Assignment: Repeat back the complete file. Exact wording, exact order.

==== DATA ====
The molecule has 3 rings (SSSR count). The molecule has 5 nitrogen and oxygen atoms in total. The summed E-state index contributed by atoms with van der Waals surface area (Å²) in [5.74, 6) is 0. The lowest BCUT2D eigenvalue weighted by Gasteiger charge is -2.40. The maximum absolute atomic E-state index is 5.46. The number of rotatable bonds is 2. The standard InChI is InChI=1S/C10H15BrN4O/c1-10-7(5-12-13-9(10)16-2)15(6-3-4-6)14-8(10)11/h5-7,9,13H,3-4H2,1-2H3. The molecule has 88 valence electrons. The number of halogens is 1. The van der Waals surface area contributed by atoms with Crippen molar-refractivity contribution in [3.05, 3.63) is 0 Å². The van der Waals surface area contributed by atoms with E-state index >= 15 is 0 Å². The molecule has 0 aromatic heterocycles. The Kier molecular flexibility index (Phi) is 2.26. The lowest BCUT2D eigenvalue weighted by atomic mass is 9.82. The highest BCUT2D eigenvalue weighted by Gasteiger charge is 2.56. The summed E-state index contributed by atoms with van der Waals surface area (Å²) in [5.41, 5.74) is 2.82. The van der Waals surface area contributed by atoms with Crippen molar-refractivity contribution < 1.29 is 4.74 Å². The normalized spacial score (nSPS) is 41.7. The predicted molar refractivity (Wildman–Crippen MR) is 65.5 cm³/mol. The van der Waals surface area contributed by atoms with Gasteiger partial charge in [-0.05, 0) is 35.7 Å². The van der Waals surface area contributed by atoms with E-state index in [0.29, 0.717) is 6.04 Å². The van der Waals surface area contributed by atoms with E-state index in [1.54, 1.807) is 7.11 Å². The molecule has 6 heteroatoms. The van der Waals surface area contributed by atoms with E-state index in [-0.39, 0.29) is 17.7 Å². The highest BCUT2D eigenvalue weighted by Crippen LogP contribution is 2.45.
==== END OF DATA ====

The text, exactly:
The molecule has 3 rings (SSSR count). The molecule has 5 nitrogen and oxygen atoms in total. The summed E-state index contributed by atoms with van der Waals surface area (Å²) in [5.74, 6) is 0. The lowest BCUT2D eigenvalue weighted by Gasteiger charge is -2.40. The maximum absolute atomic E-state index is 5.46. The number of rotatable bonds is 2. The standard InChI is InChI=1S/C10H15BrN4O/c1-10-7(5-12-13-9(10)16-2)15(6-3-4-6)14-8(10)11/h5-7,9,13H,3-4H2,1-2H3. The molecule has 88 valence electrons. The number of halogens is 1. The van der Waals surface area contributed by atoms with Crippen molar-refractivity contribution in [3.05, 3.63) is 0 Å². The van der Waals surface area contributed by atoms with E-state index >= 15 is 0 Å². The molecule has 0 aromatic heterocycles. The Kier molecular flexibility index (Phi) is 2.26. The lowest BCUT2D eigenvalue weighted by atomic mass is 9.82. The highest BCUT2D eigenvalue weighted by Gasteiger charge is 2.56. The summed E-state index contributed by atoms with van der Waals surface area (Å²) in [5.41, 5.74) is 2.82. The van der Waals surface area contributed by atoms with Crippen molar-refractivity contribution < 1.29 is 4.74 Å². The normalized spacial score (nSPS) is 41.7. The predicted molar refractivity (Wildman–Crippen MR) is 65.5 cm³/mol. The van der Waals surface area contributed by atoms with Gasteiger partial charge in [-0.05, 0) is 35.7 Å². The van der Waals surface area contributed by atoms with E-state index in [0.29, 0.717) is 6.04 Å². The van der Waals surface area contributed by atoms with E-state index in [1.54, 1.807) is 7.11 Å². The molecule has 6 heteroatoms. The van der Waals surface area contributed by atoms with E-state index in [-0.39, 0.29) is 17.7 Å². The highest BCUT2D eigenvalue weighted by Crippen LogP contribution is 2.45.